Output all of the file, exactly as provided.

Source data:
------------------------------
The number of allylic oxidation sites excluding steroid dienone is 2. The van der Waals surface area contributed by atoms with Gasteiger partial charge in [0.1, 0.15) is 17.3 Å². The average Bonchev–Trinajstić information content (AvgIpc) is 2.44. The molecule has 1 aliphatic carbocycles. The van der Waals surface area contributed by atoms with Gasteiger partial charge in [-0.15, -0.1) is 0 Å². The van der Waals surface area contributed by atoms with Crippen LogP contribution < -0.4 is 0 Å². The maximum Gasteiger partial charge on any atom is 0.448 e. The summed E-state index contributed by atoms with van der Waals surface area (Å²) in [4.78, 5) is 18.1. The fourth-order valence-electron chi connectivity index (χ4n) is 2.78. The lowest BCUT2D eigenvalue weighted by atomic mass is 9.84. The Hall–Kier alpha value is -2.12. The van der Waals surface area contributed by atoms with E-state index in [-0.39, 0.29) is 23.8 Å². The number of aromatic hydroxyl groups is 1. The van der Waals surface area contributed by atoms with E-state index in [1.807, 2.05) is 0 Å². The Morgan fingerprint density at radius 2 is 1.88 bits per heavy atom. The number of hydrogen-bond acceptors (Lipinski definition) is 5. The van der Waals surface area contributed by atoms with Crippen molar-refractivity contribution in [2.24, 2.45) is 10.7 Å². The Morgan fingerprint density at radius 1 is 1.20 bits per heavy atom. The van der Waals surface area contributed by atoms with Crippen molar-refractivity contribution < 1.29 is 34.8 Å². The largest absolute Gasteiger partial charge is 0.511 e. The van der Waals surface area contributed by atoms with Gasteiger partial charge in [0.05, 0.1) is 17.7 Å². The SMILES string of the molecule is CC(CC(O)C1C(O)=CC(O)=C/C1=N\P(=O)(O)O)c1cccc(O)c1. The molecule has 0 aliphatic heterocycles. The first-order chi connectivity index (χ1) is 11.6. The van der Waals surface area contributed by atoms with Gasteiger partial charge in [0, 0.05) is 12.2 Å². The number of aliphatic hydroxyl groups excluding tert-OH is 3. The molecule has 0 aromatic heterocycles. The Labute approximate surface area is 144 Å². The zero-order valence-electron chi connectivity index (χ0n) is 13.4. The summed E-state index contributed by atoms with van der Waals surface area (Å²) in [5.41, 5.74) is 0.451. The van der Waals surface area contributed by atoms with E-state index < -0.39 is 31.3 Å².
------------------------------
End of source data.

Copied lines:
The number of allylic oxidation sites excluding steroid dienone is 2. The van der Waals surface area contributed by atoms with Gasteiger partial charge in [0.1, 0.15) is 17.3 Å². The average Bonchev–Trinajstić information content (AvgIpc) is 2.44. The molecule has 1 aliphatic carbocycles. The van der Waals surface area contributed by atoms with Gasteiger partial charge in [-0.15, -0.1) is 0 Å². The van der Waals surface area contributed by atoms with Crippen LogP contribution < -0.4 is 0 Å². The maximum Gasteiger partial charge on any atom is 0.448 e. The summed E-state index contributed by atoms with van der Waals surface area (Å²) in [4.78, 5) is 18.1. The fourth-order valence-electron chi connectivity index (χ4n) is 2.78. The lowest BCUT2D eigenvalue weighted by atomic mass is 9.84. The Hall–Kier alpha value is -2.12. The van der Waals surface area contributed by atoms with E-state index in [-0.39, 0.29) is 23.8 Å². The number of aromatic hydroxyl groups is 1. The van der Waals surface area contributed by atoms with E-state index in [1.807, 2.05) is 0 Å². The Morgan fingerprint density at radius 2 is 1.88 bits per heavy atom. The number of hydrogen-bond acceptors (Lipinski definition) is 5. The van der Waals surface area contributed by atoms with Crippen molar-refractivity contribution in [2.24, 2.45) is 10.7 Å². The Morgan fingerprint density at radius 1 is 1.20 bits per heavy atom. The van der Waals surface area contributed by atoms with Crippen molar-refractivity contribution < 1.29 is 34.8 Å². The largest absolute Gasteiger partial charge is 0.511 e. The van der Waals surface area contributed by atoms with Gasteiger partial charge in [0.05, 0.1) is 17.7 Å². The SMILES string of the molecule is CC(CC(O)C1C(O)=CC(O)=C/C1=N\P(=O)(O)O)c1cccc(O)c1. The molecule has 0 aliphatic heterocycles. The first-order chi connectivity index (χ1) is 11.6. The van der Waals surface area contributed by atoms with Gasteiger partial charge in [0, 0.05) is 12.2 Å². The number of aliphatic hydroxyl groups excluding tert-OH is 3. The molecule has 0 aromatic heterocycles. The Labute approximate surface area is 144 Å². The zero-order valence-electron chi connectivity index (χ0n) is 13.4. The summed E-state index contributed by atoms with van der Waals surface area (Å²) in [5.41, 5.74) is 0.451. The van der Waals surface area contributed by atoms with E-state index < -0.39 is 31.3 Å².